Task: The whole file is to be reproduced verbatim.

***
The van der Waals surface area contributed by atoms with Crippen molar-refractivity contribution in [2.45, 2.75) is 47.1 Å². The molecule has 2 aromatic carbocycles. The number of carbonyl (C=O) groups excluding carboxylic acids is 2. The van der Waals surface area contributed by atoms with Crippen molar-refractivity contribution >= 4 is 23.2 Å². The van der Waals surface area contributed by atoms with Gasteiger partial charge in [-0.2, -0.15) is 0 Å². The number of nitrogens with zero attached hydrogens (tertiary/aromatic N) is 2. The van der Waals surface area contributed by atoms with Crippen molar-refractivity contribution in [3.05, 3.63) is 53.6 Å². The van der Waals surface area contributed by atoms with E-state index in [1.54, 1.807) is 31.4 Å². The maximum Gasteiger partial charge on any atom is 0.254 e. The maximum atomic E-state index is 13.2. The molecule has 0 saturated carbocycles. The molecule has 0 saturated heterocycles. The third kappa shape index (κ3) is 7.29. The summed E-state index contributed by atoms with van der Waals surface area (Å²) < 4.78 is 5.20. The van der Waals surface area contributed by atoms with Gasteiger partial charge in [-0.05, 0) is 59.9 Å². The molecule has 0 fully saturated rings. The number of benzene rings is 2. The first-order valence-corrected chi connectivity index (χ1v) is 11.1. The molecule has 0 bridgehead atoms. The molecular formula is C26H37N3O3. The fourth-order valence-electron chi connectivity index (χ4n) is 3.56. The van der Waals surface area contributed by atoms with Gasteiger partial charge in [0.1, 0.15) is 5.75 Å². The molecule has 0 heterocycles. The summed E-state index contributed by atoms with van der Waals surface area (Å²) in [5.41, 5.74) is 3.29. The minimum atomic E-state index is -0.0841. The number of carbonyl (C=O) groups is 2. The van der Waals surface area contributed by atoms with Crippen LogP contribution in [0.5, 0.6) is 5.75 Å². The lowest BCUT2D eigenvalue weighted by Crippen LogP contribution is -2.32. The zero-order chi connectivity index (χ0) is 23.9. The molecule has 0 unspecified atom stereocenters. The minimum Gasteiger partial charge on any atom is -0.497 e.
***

The van der Waals surface area contributed by atoms with Crippen molar-refractivity contribution in [2.45, 2.75) is 47.1 Å². The molecule has 2 aromatic carbocycles. The number of carbonyl (C=O) groups excluding carboxylic acids is 2. The van der Waals surface area contributed by atoms with Crippen molar-refractivity contribution >= 4 is 23.2 Å². The van der Waals surface area contributed by atoms with Gasteiger partial charge in [-0.2, -0.15) is 0 Å². The number of nitrogens with zero attached hydrogens (tertiary/aromatic N) is 2. The van der Waals surface area contributed by atoms with Crippen molar-refractivity contribution in [3.05, 3.63) is 53.6 Å². The van der Waals surface area contributed by atoms with E-state index in [1.54, 1.807) is 31.4 Å². The maximum Gasteiger partial charge on any atom is 0.254 e. The maximum atomic E-state index is 13.2. The molecule has 0 saturated carbocycles. The molecule has 0 saturated heterocycles. The third kappa shape index (κ3) is 7.29. The summed E-state index contributed by atoms with van der Waals surface area (Å²) < 4.78 is 5.20. The van der Waals surface area contributed by atoms with Gasteiger partial charge in [-0.05, 0) is 59.9 Å². The molecule has 0 fully saturated rings. The number of benzene rings is 2. The first-order valence-corrected chi connectivity index (χ1v) is 11.1. The molecule has 0 bridgehead atoms. The molecular formula is C26H37N3O3. The fourth-order valence-electron chi connectivity index (χ4n) is 3.56. The van der Waals surface area contributed by atoms with Gasteiger partial charge in [0.1, 0.15) is 5.75 Å². The molecule has 0 heterocycles. The summed E-state index contributed by atoms with van der Waals surface area (Å²) in [5.41, 5.74) is 3.29. The minimum atomic E-state index is -0.0841. The number of carbonyl (C=O) groups is 2. The van der Waals surface area contributed by atoms with Crippen LogP contribution in [0.5, 0.6) is 5.75 Å². The lowest BCUT2D eigenvalue weighted by Crippen LogP contribution is -2.32. The zero-order chi connectivity index (χ0) is 23.9. The molecule has 0 unspecified atom stereocenters. The minimum Gasteiger partial charge on any atom is -0.497 e.